And the clearest opposition to the Clinton appointment comes from Obama’s backers on the left of his own party, whose initial support for him was motivated in part by a distaste for the Clinton dynasty, and who now view her reemergence with some dismay.
“There’s always a risk of a Cabinet member freelancing and that risk is enhanced by the fact that Hillary has her own public and her own celebrity and that she comes attached to Bill,” said Robert Kuttner, a Clinton critic and former American Prospect editor whose new book, Obama’s Challenge, implores the president-elect to adopt an expansive liberal agenda. “The other question is the old rule – never hire somebody you can’t fire. What happens if her views and his views don’t mesh?”
“The silver lining, for those of us who are skeptical, is that it drastically limits the number of other Clinton administration alums that he can appoint, and that’s a blessing,” Kuttner said.
Kuttner hastened to add that Clinton is “very smart” and capable, and that her appointment would be “greeted very well worldwide. And other Democratic foreign policy thinkers who are eager to work in, or with, the Obama administration declined to comment on the record, though they noted that foreign policy was an area that marked some of the deepest disagreements between Clinton and Obama.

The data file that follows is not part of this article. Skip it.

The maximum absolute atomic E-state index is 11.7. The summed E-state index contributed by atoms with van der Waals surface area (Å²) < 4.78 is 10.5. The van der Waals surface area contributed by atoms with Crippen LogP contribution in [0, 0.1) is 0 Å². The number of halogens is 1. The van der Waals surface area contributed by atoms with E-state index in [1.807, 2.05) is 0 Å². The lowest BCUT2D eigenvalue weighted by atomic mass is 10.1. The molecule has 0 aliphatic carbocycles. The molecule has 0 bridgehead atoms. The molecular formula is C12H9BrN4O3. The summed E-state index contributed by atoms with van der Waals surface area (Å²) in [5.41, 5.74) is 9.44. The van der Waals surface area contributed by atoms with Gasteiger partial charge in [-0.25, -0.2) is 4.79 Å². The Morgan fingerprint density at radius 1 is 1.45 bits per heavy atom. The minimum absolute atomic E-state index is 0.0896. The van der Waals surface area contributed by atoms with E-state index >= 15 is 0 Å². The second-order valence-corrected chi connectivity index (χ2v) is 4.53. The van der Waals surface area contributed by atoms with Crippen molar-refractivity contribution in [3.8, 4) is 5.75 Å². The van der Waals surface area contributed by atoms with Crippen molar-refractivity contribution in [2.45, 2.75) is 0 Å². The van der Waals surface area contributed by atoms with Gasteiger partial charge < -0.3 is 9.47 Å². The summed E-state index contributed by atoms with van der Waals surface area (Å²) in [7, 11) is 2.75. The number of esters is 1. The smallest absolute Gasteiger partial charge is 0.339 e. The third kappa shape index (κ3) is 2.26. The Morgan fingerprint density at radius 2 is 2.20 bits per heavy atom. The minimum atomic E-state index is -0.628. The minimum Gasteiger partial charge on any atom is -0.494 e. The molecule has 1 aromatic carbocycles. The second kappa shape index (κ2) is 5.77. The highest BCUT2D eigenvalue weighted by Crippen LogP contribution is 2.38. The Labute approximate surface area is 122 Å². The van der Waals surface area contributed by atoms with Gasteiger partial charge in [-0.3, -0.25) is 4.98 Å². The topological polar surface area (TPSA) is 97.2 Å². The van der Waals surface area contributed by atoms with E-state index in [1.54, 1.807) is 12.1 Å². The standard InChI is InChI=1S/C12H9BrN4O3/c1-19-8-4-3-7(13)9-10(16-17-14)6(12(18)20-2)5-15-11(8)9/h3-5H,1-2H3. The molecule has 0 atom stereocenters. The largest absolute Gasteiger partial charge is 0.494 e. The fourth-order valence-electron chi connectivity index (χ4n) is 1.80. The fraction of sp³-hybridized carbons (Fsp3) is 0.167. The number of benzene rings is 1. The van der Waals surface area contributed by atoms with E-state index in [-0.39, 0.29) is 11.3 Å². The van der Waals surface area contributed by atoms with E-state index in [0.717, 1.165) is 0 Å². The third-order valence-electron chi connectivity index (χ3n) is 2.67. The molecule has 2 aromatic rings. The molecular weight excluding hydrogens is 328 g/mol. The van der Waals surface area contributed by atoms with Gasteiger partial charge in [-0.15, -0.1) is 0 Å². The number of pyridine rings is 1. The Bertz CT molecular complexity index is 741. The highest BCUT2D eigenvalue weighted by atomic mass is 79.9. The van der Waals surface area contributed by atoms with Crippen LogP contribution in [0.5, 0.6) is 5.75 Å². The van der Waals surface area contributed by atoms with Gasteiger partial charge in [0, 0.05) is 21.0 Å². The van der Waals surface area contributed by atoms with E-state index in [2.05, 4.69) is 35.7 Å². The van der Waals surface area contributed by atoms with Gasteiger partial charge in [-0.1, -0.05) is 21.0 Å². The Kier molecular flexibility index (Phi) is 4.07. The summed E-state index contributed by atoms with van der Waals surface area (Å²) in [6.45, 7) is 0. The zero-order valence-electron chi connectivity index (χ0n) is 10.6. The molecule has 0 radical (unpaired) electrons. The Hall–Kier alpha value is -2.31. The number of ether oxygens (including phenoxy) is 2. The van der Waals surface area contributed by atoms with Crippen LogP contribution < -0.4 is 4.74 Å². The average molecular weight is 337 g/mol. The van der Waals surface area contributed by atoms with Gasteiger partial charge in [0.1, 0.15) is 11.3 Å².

Some key Obama-Clinton differences: Whether to meet face-to-face with leaders of hostile regimes (he was more open to the idea than she was) and her vote to authorize the war in Iraq.
“The specific policy area at issue seems to be one in which the two of them aren’t all that well-aligned,” wrote the liberal blogger Matthew Yglesias.
On Capitol Hill, however, even some of the left’s most normally unshrinking violets publicly backed a plan that appears to be almost a fait accompli.
“Sen. Clinton is one of the brightest people in Congress and she would be an excellent choice,” Vermont’s independent senator, Bernie Sanders, told Politico through a spokesman.
Early indications that men might dominate the hierarchy of Obama administration have women’s groups worried, even as a growing chorus of advisers reportedly pushes Hillary Rodham Clinton for secretary of state.
“There’s definitely been a reaction to the few groups that have been named so far,” said Kim Gandy, president of the National Organization for Women. “I agree with those who are concerned that it would have been nice to see more women.”
Women’s rights advocates acknowledge it’s still early in the transition process, but they say early staff picks and the lists of rumored Cabinet nominees send the wrong signal.
“It’s appropriate that Obama’s vetting Clinton, but she’s one women,” said Amy Siskind, co-founder of The New Agenda, a nonpartisan women’s rights group founded by former Clinton supporters. “We want to see parity in the representation of women in the Cabinet.”
Some women’s rights advocates believe the new administration is conducting a broad search across a diverse pool of candidates.
The Obama transition team asked NOW to send suggestions of qualified female candidates, according to Gandy.